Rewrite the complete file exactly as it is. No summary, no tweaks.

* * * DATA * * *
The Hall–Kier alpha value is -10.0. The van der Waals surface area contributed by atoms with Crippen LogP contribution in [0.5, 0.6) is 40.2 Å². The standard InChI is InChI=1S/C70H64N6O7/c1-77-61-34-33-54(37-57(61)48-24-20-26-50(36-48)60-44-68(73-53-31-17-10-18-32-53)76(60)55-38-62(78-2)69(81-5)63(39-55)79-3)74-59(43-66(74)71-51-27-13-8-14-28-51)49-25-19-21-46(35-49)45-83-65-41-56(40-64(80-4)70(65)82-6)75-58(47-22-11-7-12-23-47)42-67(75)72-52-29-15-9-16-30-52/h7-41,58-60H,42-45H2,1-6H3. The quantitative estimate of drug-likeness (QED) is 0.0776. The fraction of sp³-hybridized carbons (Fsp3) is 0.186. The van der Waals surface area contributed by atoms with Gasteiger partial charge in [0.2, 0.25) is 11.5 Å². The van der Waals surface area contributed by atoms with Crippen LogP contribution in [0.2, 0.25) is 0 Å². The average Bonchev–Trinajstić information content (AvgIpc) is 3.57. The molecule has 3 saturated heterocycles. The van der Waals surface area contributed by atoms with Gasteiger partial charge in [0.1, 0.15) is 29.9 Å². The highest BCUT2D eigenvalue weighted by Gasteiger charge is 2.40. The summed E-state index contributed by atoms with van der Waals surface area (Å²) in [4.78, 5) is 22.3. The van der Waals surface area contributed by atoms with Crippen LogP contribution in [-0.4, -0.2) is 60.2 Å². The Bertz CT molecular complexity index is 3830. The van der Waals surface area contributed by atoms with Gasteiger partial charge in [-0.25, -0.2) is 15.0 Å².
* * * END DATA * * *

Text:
The Hall–Kier alpha value is -10.0. The van der Waals surface area contributed by atoms with Crippen LogP contribution in [0.5, 0.6) is 40.2 Å². The standard InChI is InChI=1S/C70H64N6O7/c1-77-61-34-33-54(37-57(61)48-24-20-26-50(36-48)60-44-68(73-53-31-17-10-18-32-53)76(60)55-38-62(78-2)69(81-5)63(39-55)79-3)74-59(43-66(74)71-51-27-13-8-14-28-51)49-25-19-21-46(35-49)45-83-65-41-56(40-64(80-4)70(65)82-6)75-58(47-22-11-7-12-23-47)42-67(75)72-52-29-15-9-16-30-52/h7-41,58-60H,42-45H2,1-6H3. The quantitative estimate of drug-likeness (QED) is 0.0776. The fraction of sp³-hybridized carbons (Fsp3) is 0.186. The van der Waals surface area contributed by atoms with Gasteiger partial charge in [0.2, 0.25) is 11.5 Å². The van der Waals surface area contributed by atoms with Crippen LogP contribution in [0.2, 0.25) is 0 Å². The average Bonchev–Trinajstić information content (AvgIpc) is 3.57. The molecule has 3 saturated heterocycles. The van der Waals surface area contributed by atoms with Gasteiger partial charge in [0.1, 0.15) is 29.9 Å². The highest BCUT2D eigenvalue weighted by Gasteiger charge is 2.40. The summed E-state index contributed by atoms with van der Waals surface area (Å²) in [4.78, 5) is 22.3. The van der Waals surface area contributed by atoms with Crippen LogP contribution in [-0.4, -0.2) is 60.2 Å². The Bertz CT molecular complexity index is 3830. The van der Waals surface area contributed by atoms with Gasteiger partial charge in [-0.25, -0.2) is 15.0 Å².